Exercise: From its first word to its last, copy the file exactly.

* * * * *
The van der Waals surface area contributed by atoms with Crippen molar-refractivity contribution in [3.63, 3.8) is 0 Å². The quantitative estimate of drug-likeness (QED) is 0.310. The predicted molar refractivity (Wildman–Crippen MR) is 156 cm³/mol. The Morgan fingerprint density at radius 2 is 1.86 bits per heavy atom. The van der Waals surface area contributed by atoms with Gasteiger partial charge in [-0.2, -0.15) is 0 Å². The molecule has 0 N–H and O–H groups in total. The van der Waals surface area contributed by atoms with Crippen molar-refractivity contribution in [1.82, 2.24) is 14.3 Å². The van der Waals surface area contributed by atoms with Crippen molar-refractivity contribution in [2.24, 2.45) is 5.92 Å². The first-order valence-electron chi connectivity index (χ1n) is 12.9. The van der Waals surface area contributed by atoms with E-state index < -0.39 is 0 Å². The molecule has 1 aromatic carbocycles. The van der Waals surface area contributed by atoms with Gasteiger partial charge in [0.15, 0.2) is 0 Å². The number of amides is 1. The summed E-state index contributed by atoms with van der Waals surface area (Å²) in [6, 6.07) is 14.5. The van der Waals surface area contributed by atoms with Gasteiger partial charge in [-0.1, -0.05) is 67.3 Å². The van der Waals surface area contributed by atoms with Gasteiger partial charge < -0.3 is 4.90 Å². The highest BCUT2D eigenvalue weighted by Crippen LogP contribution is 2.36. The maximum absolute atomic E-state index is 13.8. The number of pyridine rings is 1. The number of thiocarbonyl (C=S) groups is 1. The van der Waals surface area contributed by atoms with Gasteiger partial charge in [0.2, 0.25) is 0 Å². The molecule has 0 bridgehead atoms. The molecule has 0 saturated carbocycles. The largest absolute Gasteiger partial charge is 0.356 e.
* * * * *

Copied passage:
The van der Waals surface area contributed by atoms with Crippen molar-refractivity contribution in [3.63, 3.8) is 0 Å². The quantitative estimate of drug-likeness (QED) is 0.310. The predicted molar refractivity (Wildman–Crippen MR) is 156 cm³/mol. The Morgan fingerprint density at radius 2 is 1.86 bits per heavy atom. The van der Waals surface area contributed by atoms with Gasteiger partial charge in [-0.2, -0.15) is 0 Å². The molecule has 0 N–H and O–H groups in total. The van der Waals surface area contributed by atoms with Crippen molar-refractivity contribution in [1.82, 2.24) is 14.3 Å². The van der Waals surface area contributed by atoms with Crippen molar-refractivity contribution in [2.24, 2.45) is 5.92 Å². The first-order valence-electron chi connectivity index (χ1n) is 12.9. The van der Waals surface area contributed by atoms with E-state index < -0.39 is 0 Å². The molecule has 1 aromatic carbocycles. The van der Waals surface area contributed by atoms with Gasteiger partial charge in [0.15, 0.2) is 0 Å². The number of amides is 1. The summed E-state index contributed by atoms with van der Waals surface area (Å²) in [6, 6.07) is 14.5. The van der Waals surface area contributed by atoms with Gasteiger partial charge in [-0.1, -0.05) is 67.3 Å². The van der Waals surface area contributed by atoms with Gasteiger partial charge < -0.3 is 4.90 Å². The highest BCUT2D eigenvalue weighted by Crippen LogP contribution is 2.36. The maximum absolute atomic E-state index is 13.8. The number of pyridine rings is 1. The number of thiocarbonyl (C=S) groups is 1. The van der Waals surface area contributed by atoms with Gasteiger partial charge in [0.2, 0.25) is 0 Å². The molecule has 0 bridgehead atoms. The molecule has 0 saturated carbocycles. The largest absolute Gasteiger partial charge is 0.356 e.